Comments sought on combatting white-nose syndrome in bats

The U.S. Fish and Wildlife Service is taking public comment on a coordinated national management plan to address white-nose syndrome, which is decimating bat species across the United States.

White-nose syndrome has killed more than a million bats in the Northeast and has spread to 11 or more states in less than four years since its discovery near Albany, N.Y. it has not been detected in North Carolina, but affected bats have been found in Tennessee, Virginia and West Virginia.

The proposed plan, a joint federal-state effort, provides a framework for WNS investigation and response. A subsequent implementation plan will identify specific actions, the entities responsible for implementation of each action, and estimated costs.

“More than 50 agencies, organizations and individuals are working in concert on the white-nose syndrome response,” said WNS National Coordinator Jeremy Coleman, Ph.D., of the Service. “The national management plan will help guide our use of limited resources wisely and efficiently in addressing this urgent threat to bats and to our environment.”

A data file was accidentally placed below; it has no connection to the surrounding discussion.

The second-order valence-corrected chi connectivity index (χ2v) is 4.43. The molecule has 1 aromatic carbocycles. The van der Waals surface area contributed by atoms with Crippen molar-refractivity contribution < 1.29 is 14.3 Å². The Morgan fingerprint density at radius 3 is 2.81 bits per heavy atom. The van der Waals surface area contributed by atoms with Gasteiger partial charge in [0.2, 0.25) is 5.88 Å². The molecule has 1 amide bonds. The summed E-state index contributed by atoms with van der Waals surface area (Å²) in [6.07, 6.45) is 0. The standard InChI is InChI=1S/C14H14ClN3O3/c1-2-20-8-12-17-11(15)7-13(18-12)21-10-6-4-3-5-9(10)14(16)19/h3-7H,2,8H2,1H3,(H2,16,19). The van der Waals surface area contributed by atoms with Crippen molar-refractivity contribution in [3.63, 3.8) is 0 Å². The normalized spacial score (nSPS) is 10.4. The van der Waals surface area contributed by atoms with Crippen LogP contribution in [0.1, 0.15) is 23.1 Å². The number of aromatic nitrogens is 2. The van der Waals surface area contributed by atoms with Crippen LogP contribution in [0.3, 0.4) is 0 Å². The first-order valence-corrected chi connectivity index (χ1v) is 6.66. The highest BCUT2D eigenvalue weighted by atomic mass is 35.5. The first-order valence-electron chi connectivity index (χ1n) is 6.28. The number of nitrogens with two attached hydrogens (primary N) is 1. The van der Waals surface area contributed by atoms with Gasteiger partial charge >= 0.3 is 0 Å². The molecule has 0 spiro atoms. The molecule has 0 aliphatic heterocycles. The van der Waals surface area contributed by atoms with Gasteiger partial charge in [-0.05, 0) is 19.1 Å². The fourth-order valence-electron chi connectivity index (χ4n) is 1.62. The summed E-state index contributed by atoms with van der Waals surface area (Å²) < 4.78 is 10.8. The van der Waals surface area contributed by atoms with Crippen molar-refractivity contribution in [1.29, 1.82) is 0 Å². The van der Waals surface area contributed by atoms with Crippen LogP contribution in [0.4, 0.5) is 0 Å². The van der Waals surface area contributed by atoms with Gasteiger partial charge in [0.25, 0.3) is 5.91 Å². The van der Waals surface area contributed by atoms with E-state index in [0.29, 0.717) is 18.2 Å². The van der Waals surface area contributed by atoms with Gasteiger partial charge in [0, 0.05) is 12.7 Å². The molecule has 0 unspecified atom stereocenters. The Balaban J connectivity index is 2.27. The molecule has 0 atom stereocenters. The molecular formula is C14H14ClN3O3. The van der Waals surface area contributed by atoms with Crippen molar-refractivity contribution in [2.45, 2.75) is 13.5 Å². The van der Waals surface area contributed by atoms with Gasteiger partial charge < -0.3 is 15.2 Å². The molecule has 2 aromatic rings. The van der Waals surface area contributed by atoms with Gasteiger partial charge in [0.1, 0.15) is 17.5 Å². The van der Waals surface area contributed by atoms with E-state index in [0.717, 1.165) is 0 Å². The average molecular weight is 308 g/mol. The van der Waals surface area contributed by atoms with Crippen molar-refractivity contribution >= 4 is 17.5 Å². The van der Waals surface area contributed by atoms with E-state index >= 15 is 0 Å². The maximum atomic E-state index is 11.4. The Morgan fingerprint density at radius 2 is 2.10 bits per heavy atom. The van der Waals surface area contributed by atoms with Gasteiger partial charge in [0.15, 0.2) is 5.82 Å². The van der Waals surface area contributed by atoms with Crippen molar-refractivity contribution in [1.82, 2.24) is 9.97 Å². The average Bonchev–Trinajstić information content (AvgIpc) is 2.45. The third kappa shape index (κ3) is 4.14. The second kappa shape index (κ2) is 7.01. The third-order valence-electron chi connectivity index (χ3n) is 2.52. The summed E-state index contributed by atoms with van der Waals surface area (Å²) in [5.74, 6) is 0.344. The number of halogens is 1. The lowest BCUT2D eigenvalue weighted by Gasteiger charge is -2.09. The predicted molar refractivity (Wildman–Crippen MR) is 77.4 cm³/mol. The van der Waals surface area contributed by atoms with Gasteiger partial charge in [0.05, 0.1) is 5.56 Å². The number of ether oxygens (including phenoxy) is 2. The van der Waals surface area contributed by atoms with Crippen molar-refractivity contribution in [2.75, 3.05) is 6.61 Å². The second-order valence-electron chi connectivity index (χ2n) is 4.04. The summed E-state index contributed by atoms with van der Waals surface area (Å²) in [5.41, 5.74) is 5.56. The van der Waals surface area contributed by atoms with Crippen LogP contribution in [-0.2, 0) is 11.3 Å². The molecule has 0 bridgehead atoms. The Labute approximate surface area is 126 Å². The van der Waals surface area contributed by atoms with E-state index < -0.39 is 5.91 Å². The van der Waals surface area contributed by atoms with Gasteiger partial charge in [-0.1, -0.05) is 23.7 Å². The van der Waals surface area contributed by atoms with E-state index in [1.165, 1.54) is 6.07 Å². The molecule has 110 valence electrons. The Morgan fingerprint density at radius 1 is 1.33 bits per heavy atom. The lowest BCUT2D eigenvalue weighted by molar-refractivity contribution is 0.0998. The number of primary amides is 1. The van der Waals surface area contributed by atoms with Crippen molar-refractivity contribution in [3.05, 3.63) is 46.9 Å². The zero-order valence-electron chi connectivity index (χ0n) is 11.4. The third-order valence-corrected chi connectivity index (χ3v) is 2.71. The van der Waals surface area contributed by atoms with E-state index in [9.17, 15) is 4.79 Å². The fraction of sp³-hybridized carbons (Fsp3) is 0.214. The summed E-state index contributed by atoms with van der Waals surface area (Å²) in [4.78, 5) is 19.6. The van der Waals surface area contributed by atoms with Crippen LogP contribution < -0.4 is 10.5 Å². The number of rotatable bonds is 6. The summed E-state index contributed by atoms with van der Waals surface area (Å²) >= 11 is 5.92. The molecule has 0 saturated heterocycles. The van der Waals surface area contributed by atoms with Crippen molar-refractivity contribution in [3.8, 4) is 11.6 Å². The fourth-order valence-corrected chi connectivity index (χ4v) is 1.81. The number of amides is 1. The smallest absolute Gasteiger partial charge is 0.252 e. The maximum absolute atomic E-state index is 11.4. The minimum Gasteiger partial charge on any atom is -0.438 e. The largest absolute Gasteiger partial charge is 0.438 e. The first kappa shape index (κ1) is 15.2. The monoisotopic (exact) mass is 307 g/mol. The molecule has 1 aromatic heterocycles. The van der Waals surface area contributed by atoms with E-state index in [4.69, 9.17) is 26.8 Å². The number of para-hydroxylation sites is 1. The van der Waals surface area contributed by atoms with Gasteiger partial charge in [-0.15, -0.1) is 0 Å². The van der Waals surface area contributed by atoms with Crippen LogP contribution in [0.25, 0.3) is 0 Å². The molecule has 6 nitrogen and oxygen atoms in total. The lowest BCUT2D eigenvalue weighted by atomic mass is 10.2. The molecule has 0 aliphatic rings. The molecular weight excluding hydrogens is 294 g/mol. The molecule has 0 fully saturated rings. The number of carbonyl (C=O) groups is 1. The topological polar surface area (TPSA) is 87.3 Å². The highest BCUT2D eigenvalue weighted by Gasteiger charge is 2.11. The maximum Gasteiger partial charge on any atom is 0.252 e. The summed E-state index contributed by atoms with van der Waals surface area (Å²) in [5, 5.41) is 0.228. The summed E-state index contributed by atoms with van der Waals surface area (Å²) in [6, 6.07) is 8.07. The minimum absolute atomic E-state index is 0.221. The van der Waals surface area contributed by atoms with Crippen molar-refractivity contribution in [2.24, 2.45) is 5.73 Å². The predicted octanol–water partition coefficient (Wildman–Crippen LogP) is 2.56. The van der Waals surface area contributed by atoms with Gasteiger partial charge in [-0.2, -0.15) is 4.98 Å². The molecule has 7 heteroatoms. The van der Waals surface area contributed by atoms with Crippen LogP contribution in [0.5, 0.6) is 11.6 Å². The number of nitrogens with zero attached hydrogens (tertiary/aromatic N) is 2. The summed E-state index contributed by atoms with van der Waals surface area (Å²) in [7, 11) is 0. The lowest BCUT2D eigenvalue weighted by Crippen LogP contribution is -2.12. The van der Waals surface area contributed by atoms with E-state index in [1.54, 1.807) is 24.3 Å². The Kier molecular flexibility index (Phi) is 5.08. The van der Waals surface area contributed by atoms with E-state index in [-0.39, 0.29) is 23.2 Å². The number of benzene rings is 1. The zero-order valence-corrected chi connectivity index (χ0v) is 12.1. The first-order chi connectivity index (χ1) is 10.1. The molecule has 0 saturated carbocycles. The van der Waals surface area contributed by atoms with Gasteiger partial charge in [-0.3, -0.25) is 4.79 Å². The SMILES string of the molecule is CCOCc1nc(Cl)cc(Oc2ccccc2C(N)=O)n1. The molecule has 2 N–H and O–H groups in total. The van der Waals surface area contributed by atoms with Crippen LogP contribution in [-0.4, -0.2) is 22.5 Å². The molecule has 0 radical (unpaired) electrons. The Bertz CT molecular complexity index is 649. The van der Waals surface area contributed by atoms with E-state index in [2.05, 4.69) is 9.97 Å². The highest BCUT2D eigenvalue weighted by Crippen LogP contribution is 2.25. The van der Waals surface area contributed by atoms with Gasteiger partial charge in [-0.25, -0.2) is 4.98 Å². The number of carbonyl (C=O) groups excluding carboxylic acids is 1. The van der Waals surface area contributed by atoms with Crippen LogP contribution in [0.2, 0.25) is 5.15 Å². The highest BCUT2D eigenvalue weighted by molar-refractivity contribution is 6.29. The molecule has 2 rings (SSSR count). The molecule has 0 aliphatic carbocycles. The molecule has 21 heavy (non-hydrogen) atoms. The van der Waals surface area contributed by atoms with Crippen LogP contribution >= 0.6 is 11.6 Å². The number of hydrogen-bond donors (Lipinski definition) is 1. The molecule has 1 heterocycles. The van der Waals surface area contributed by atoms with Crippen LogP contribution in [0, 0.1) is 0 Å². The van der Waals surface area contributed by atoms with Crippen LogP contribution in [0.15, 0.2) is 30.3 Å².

The service will accept public comments on the proposed plan through Dec. 26. The document and additional information about WNS are available online at Comments may be submitted by e-mail to This email address is being protected from spambots. You need JavaScript enabled to view it., by mail to WNS National Coordinator, New York Field Office, 3817 Luker Road, Cortland, N.Y., 13045-9348, or by fax to 607.753.9699.

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